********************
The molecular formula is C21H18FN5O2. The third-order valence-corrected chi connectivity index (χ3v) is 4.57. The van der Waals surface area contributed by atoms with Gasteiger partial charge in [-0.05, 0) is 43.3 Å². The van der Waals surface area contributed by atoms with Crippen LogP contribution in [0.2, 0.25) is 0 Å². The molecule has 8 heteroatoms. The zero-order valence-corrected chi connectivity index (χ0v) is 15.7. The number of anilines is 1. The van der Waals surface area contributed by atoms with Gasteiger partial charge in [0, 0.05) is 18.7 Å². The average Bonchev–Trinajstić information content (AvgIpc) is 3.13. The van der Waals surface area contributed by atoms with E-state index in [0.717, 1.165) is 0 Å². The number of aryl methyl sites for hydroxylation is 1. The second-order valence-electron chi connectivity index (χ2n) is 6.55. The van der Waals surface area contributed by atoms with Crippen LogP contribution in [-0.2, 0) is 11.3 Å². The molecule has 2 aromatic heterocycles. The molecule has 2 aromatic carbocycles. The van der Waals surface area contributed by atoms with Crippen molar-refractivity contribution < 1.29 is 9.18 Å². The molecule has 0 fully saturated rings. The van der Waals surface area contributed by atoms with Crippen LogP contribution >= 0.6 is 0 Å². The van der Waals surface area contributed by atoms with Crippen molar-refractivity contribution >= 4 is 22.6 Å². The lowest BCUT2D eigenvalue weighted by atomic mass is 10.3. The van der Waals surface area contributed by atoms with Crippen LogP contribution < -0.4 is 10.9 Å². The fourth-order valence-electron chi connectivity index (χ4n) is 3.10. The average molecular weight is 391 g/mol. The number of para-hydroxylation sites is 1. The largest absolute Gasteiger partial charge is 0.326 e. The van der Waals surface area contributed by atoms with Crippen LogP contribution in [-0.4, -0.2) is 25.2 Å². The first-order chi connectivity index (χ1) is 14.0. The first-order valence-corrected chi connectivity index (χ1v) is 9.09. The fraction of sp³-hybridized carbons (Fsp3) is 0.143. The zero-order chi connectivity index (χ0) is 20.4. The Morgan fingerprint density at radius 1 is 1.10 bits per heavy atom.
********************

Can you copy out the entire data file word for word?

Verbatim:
The molecular formula is C21H18FN5O2. The third-order valence-corrected chi connectivity index (χ3v) is 4.57. The van der Waals surface area contributed by atoms with Gasteiger partial charge in [-0.05, 0) is 43.3 Å². The van der Waals surface area contributed by atoms with Crippen LogP contribution in [0.2, 0.25) is 0 Å². The molecule has 8 heteroatoms. The zero-order valence-corrected chi connectivity index (χ0v) is 15.7. The number of anilines is 1. The van der Waals surface area contributed by atoms with Gasteiger partial charge in [0, 0.05) is 18.7 Å². The average Bonchev–Trinajstić information content (AvgIpc) is 3.13. The van der Waals surface area contributed by atoms with E-state index in [0.717, 1.165) is 0 Å². The number of aryl methyl sites for hydroxylation is 1. The second-order valence-electron chi connectivity index (χ2n) is 6.55. The van der Waals surface area contributed by atoms with Crippen LogP contribution in [-0.2, 0) is 11.3 Å². The molecule has 2 aromatic heterocycles. The molecule has 2 aromatic carbocycles. The van der Waals surface area contributed by atoms with Crippen molar-refractivity contribution < 1.29 is 9.18 Å². The molecule has 0 fully saturated rings. The van der Waals surface area contributed by atoms with Crippen LogP contribution >= 0.6 is 0 Å². The van der Waals surface area contributed by atoms with Crippen molar-refractivity contribution >= 4 is 22.6 Å². The lowest BCUT2D eigenvalue weighted by atomic mass is 10.3. The van der Waals surface area contributed by atoms with Crippen LogP contribution < -0.4 is 10.9 Å². The fourth-order valence-electron chi connectivity index (χ4n) is 3.10. The average molecular weight is 391 g/mol. The number of para-hydroxylation sites is 1. The largest absolute Gasteiger partial charge is 0.326 e. The van der Waals surface area contributed by atoms with Crippen LogP contribution in [-0.4, -0.2) is 25.2 Å². The first-order chi connectivity index (χ1) is 14.0. The first-order valence-corrected chi connectivity index (χ1v) is 9.09. The fraction of sp³-hybridized carbons (Fsp3) is 0.143. The zero-order chi connectivity index (χ0) is 20.4. The Morgan fingerprint density at radius 1 is 1.10 bits per heavy atom.